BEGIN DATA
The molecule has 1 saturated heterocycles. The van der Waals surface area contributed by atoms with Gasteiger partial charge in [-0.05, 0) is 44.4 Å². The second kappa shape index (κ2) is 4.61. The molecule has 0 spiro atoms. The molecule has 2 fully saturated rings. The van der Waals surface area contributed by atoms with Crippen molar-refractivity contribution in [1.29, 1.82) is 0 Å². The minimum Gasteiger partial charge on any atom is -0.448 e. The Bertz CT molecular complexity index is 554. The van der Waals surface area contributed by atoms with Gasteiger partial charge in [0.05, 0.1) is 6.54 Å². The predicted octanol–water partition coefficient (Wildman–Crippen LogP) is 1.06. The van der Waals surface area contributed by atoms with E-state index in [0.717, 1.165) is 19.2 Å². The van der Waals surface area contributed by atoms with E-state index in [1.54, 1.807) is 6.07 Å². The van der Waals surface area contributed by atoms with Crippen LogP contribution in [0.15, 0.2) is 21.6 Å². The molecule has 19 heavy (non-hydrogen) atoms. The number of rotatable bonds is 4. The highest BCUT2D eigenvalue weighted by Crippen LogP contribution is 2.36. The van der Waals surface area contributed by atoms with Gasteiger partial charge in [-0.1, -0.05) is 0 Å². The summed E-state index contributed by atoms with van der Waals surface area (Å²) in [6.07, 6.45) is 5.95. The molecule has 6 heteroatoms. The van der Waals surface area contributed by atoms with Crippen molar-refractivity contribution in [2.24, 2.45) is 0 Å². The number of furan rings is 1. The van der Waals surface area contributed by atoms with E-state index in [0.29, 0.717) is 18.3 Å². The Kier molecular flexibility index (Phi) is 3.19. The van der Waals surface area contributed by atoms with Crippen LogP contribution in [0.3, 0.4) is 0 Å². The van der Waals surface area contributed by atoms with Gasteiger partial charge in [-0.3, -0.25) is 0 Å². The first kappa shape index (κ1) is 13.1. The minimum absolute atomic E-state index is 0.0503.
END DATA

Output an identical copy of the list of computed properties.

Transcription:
The molecule has 1 saturated heterocycles. The van der Waals surface area contributed by atoms with Gasteiger partial charge in [-0.05, 0) is 44.4 Å². The second kappa shape index (κ2) is 4.61. The molecule has 0 spiro atoms. The molecule has 2 fully saturated rings. The van der Waals surface area contributed by atoms with Crippen molar-refractivity contribution in [1.29, 1.82) is 0 Å². The minimum Gasteiger partial charge on any atom is -0.448 e. The Bertz CT molecular complexity index is 554. The van der Waals surface area contributed by atoms with Gasteiger partial charge in [0.05, 0.1) is 6.54 Å². The predicted octanol–water partition coefficient (Wildman–Crippen LogP) is 1.06. The van der Waals surface area contributed by atoms with E-state index in [0.717, 1.165) is 19.2 Å². The van der Waals surface area contributed by atoms with E-state index in [1.54, 1.807) is 6.07 Å². The van der Waals surface area contributed by atoms with Crippen LogP contribution in [0.15, 0.2) is 21.6 Å². The molecule has 19 heavy (non-hydrogen) atoms. The number of rotatable bonds is 4. The highest BCUT2D eigenvalue weighted by Crippen LogP contribution is 2.36. The van der Waals surface area contributed by atoms with Gasteiger partial charge in [-0.1, -0.05) is 0 Å². The summed E-state index contributed by atoms with van der Waals surface area (Å²) in [6.07, 6.45) is 5.95. The molecule has 6 heteroatoms. The van der Waals surface area contributed by atoms with Crippen molar-refractivity contribution in [2.24, 2.45) is 0 Å². The number of furan rings is 1. The van der Waals surface area contributed by atoms with E-state index in [0.29, 0.717) is 18.3 Å². The Kier molecular flexibility index (Phi) is 3.19. The van der Waals surface area contributed by atoms with Crippen LogP contribution in [0.3, 0.4) is 0 Å². The van der Waals surface area contributed by atoms with Gasteiger partial charge in [-0.3, -0.25) is 0 Å². The first kappa shape index (κ1) is 13.1. The minimum absolute atomic E-state index is 0.0503.